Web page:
Thursday 25 February 2021

Shovelers on the move

Mild SW wind and a largely sunny day meant it was ideal for walking. Also ideal for flying, any paserines passing over must have continued as none were reported today.

Not quite true - late news: Stonechat 1 on old heliport - ref Howard.

South shore - high water 10:05
Pale-bellied Brent goose 15 arrived at Red Nab 09:00 and flew north at 11:40.
Some of the Brent, nibbling the bowling green quality gut weed growth.
Picture by Kevin

Heysham skeer 2hr before low water
Pale-bellied Brent goose 19 (15+4)
They were waiting on the water until the few remaining pockets of weed came within reach. This video is to show the feeding technique, but also the wealth of bird life. As well as the Brent there are: Red-breasted Merganser (not obvious in the strong contrasting light), Oystercatcher, Redshank, Turnstone and Knot. Not to mention the gulls.

Eider 80+
Great Crested Grebe 2
Red-breasted Merganser 1
Turnstone - there were a lot again today, apart from typical numbers feeding on the skeer, c30. This flock came from the south and continued north over the skeer.
This is about 75% of the flock and there are 150 in this frame.
You'll have to open the image to see any detail.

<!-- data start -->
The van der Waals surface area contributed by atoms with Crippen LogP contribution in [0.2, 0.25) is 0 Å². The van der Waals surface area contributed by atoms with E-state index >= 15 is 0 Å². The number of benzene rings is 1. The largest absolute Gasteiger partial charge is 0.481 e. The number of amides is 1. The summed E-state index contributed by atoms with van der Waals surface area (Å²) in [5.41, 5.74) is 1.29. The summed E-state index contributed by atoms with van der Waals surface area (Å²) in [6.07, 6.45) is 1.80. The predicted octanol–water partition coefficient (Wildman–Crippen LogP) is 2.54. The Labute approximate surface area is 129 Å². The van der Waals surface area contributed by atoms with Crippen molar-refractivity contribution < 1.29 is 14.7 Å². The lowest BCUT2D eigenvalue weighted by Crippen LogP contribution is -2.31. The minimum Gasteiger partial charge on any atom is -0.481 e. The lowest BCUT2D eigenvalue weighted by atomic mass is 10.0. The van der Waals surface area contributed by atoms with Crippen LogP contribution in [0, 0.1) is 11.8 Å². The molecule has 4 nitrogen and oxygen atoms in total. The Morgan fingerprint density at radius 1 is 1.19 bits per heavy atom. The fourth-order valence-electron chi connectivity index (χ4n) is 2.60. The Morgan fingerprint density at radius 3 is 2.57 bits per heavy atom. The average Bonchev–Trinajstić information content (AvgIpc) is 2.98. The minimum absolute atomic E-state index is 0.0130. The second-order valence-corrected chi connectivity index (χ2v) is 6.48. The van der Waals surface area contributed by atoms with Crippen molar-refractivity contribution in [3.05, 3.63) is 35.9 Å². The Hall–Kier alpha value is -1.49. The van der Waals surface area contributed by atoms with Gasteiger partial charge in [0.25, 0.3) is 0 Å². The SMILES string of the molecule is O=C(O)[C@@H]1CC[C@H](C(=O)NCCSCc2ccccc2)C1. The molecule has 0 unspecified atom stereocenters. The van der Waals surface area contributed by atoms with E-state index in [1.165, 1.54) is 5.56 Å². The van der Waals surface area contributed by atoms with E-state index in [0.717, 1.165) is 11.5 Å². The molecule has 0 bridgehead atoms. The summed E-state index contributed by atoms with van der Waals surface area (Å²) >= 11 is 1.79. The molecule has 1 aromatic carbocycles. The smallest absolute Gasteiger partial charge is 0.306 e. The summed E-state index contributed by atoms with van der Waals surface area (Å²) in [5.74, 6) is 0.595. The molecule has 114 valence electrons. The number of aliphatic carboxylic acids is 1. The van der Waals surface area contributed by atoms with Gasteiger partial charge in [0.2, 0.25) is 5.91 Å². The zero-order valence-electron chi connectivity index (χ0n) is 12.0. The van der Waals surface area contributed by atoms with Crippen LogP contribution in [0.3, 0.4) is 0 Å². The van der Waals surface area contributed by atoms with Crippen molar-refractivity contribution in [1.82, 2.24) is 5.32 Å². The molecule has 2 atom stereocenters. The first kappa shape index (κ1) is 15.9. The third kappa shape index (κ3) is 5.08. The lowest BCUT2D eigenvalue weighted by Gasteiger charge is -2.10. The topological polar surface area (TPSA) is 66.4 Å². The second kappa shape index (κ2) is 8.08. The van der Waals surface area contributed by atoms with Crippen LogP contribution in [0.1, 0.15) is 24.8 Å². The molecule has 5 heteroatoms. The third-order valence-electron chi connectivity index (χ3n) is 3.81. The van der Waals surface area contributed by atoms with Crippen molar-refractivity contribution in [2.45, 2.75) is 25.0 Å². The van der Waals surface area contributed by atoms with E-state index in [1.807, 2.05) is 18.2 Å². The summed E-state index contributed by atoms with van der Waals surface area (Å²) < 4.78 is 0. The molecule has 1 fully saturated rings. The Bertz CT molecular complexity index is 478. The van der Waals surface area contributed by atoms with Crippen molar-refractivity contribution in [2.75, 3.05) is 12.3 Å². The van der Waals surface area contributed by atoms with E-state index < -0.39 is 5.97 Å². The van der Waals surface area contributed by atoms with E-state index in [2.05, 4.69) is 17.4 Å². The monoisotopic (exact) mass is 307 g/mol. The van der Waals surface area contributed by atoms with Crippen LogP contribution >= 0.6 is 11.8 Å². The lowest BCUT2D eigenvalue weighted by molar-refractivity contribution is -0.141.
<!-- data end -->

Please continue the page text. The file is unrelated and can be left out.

Shoveler - at least 8
These 2 male and 3 female were squabbling in the SE corner before flying off north.
A check at distance found three more with the Brent geese, but these had also gone by the time I was close enough to check the detail, but they looked like 3 female.

10 minutes later a male with two female flew from the middle of the bay and landed near the green marker post. Probably three of the earlier birds, but possibly an additional three.
Not a great picture, and you'll have to take my word for it, but I like the context.
That's 3 PB Brent in the middle on the water, with a male and 2 female Shoveler
flying above them, in front of Heysham Head.
Pete confirmed that this is "duck migration time".

Anemones are common in the shallow inner skeer pools throughout summer, but this is the first one I've noticed for a while. I don't think they stop feeding in winter, I just think the shallow pools are too cold for them in the winter and they don't open when the tide is out. But this one is just opening, you can see the tips of its tentacles emerging. 
A sign of spring?